When Donald Trump stood on the podium during the 2016 presidential campaign and called Hillary Clinton a ‘nasty woman’ he could never imagine that it would become not only one of his most quoted lines, but the line that women all over the world took up and wore like a crown.
Since the off hand remark was made, writers and journalists have shown that through history the women who rocked the boat were the women who got things done, and the phrase has inspired lots of positive action.
This month a new nonfiction history book is released, and 100 Nasty Women from History is set to show the world just how much ‘nasty women’ have got done. The phrase has been taken to mean women who do things that are traditionally considered to be unladylike, women who are outspoken, and those who have pushed the boundaries, and 100 Nasty Women from History takes 100 women, born between 240 and 1932.
There are way too many women featured in the book to mention, but the book features women from history who changed the world.
Take Zenobia for example, born in the year 240 and married to King Odainat of Syria in 255. History remembers her as a mega babe, but she was one seriously boss bitch, hunting, battling and leading her own military expeditions, her husband was killed by the Romans in 267, but Zenoia just went off and conquered Egypt instead, becoming queen of half the world.
Or Njinga of Angola, born in 1583 she went on to become queen of the court and successfully kept the independence of the Ngongo and Matamba kingdoms against the Portuguese, reconquered lands, and despite leading fighters in regular skirmishes, died of old age in 1663.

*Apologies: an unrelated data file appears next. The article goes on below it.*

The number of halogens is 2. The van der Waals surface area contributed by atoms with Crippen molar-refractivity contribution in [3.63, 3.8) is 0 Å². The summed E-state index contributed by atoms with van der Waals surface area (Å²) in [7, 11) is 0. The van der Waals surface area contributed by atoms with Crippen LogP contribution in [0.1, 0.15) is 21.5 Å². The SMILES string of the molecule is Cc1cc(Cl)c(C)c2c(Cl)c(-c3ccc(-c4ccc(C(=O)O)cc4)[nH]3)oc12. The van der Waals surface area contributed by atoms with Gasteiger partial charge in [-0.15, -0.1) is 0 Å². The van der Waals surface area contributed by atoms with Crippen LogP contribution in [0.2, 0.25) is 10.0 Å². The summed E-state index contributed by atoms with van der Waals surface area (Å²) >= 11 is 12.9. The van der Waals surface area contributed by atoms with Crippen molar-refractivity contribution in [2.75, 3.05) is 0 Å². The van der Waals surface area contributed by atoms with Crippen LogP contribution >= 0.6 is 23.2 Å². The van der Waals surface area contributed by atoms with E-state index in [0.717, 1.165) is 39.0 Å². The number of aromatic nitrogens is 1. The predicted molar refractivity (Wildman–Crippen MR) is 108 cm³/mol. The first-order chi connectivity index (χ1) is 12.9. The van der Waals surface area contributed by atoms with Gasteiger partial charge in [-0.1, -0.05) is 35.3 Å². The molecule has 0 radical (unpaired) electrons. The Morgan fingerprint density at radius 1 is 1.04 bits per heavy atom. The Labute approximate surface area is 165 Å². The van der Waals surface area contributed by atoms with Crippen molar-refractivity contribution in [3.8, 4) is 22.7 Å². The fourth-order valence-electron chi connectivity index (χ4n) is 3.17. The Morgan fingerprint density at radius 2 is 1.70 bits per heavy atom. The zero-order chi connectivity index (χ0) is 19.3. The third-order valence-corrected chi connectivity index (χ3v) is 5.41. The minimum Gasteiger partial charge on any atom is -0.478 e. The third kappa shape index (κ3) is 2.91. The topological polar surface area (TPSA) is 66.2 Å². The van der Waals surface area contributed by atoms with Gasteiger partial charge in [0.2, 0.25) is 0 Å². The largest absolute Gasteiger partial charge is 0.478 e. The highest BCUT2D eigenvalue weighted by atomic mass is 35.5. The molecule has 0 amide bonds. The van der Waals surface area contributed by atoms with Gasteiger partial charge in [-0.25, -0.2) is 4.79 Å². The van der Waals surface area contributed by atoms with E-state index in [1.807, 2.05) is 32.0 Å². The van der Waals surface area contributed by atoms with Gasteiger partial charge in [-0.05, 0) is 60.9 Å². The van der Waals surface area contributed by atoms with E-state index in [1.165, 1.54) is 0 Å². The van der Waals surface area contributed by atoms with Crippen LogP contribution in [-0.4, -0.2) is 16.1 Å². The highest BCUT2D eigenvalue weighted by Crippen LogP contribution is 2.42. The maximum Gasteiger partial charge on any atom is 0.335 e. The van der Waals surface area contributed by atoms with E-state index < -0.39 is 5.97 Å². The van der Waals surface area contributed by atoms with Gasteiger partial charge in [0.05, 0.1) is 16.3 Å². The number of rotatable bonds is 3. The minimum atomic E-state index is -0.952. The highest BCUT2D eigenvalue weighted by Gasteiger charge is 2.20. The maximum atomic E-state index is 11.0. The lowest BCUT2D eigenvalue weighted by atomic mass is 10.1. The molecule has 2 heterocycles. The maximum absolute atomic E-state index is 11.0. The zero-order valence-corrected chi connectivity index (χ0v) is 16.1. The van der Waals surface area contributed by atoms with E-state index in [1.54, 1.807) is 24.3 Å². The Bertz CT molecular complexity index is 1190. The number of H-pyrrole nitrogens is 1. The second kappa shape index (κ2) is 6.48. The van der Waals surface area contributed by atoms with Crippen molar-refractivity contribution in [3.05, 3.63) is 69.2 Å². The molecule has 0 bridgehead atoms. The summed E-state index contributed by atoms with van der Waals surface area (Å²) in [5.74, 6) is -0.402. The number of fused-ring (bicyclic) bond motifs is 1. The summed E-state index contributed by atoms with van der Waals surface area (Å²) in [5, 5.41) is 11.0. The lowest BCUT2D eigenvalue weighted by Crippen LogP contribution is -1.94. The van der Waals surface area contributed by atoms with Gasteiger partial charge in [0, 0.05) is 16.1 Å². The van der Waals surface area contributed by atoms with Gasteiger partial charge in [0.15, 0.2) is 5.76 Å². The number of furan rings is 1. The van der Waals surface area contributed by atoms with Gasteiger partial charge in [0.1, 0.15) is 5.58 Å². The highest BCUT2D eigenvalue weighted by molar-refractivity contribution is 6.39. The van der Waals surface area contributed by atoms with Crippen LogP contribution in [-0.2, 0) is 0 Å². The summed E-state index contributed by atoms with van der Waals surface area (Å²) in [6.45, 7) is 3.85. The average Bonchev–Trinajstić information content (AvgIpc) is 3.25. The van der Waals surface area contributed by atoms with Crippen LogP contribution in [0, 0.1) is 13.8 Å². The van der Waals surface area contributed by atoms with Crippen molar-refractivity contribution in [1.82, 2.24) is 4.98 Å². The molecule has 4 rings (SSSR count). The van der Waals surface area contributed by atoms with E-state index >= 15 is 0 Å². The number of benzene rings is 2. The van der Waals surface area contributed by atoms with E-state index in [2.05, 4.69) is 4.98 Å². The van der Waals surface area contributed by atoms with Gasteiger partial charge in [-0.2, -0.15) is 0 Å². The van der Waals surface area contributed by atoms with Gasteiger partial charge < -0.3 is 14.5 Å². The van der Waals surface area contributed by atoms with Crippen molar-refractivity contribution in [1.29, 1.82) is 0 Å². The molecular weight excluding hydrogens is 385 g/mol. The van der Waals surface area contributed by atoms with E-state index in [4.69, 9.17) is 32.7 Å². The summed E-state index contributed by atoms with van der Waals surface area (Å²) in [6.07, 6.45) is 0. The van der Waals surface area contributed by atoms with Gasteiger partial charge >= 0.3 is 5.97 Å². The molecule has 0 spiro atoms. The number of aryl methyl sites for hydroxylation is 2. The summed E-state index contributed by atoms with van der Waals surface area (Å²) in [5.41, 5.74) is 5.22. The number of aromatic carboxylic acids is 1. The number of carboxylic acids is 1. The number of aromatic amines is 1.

Or maybe Jean Macnamara whose research led to the discovery that there was one than one strain of the polio virus. Her vital work was a direct step towards the eventual vaccine, making Macnamara the reason many of us have only seen polio in history books.
This book is witty, brilliant and diverse, including women throughout history and from all over the world. It’s out now, and we wouldn’t be at all surprised to find it a Christmas bestseller.
Since the off hand remark was made, writers and journalists have shown that through history the women who rocked the boat were the women who got things done, and the phrase has inspired lots of positive action. Read More
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“He was working on it very shortly before he died,” said Bond’s daughter, Karen Jankel. “It hadn’t been illustrated, but it was there in manuscript form, and it’s lovely … He kept that magic touch right until the end. He always had to be writing, it was always his way, right through his life.” Read More